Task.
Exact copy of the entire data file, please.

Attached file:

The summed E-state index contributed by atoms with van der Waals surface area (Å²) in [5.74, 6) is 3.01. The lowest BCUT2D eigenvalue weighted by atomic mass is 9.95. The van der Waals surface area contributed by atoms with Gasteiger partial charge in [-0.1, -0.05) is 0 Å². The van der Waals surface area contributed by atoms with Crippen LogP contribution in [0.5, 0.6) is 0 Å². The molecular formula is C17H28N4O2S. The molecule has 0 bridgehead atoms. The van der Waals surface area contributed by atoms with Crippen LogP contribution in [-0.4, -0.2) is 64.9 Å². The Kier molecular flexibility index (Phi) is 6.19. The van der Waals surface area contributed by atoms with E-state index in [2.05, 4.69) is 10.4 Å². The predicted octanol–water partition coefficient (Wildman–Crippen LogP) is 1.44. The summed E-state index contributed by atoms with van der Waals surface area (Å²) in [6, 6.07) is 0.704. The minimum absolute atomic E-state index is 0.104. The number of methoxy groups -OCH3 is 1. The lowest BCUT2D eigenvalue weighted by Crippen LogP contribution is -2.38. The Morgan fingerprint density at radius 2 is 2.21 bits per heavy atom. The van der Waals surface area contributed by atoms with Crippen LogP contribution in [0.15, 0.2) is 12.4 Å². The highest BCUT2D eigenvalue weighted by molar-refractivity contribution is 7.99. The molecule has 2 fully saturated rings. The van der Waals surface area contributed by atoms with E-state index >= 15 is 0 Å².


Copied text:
The summed E-state index contributed by atoms with van der Waals surface area (Å²) in [5.74, 6) is 3.01. The lowest BCUT2D eigenvalue weighted by atomic mass is 9.95. The van der Waals surface area contributed by atoms with Gasteiger partial charge in [-0.1, -0.05) is 0 Å². The van der Waals surface area contributed by atoms with Crippen LogP contribution in [0.5, 0.6) is 0 Å². The molecular formula is C17H28N4O2S. The molecule has 0 bridgehead atoms. The van der Waals surface area contributed by atoms with Crippen LogP contribution in [-0.4, -0.2) is 64.9 Å². The Kier molecular flexibility index (Phi) is 6.19. The van der Waals surface area contributed by atoms with E-state index in [2.05, 4.69) is 10.4 Å². The predicted octanol–water partition coefficient (Wildman–Crippen LogP) is 1.44. The summed E-state index contributed by atoms with van der Waals surface area (Å²) in [6, 6.07) is 0.704. The minimum absolute atomic E-state index is 0.104. The number of methoxy groups -OCH3 is 1. The lowest BCUT2D eigenvalue weighted by Crippen LogP contribution is -2.38. The Morgan fingerprint density at radius 2 is 2.21 bits per heavy atom. The van der Waals surface area contributed by atoms with Crippen LogP contribution in [0.15, 0.2) is 12.4 Å². The highest BCUT2D eigenvalue weighted by molar-refractivity contribution is 7.99. The molecule has 2 fully saturated rings. The van der Waals surface area contributed by atoms with E-state index >= 15 is 0 Å².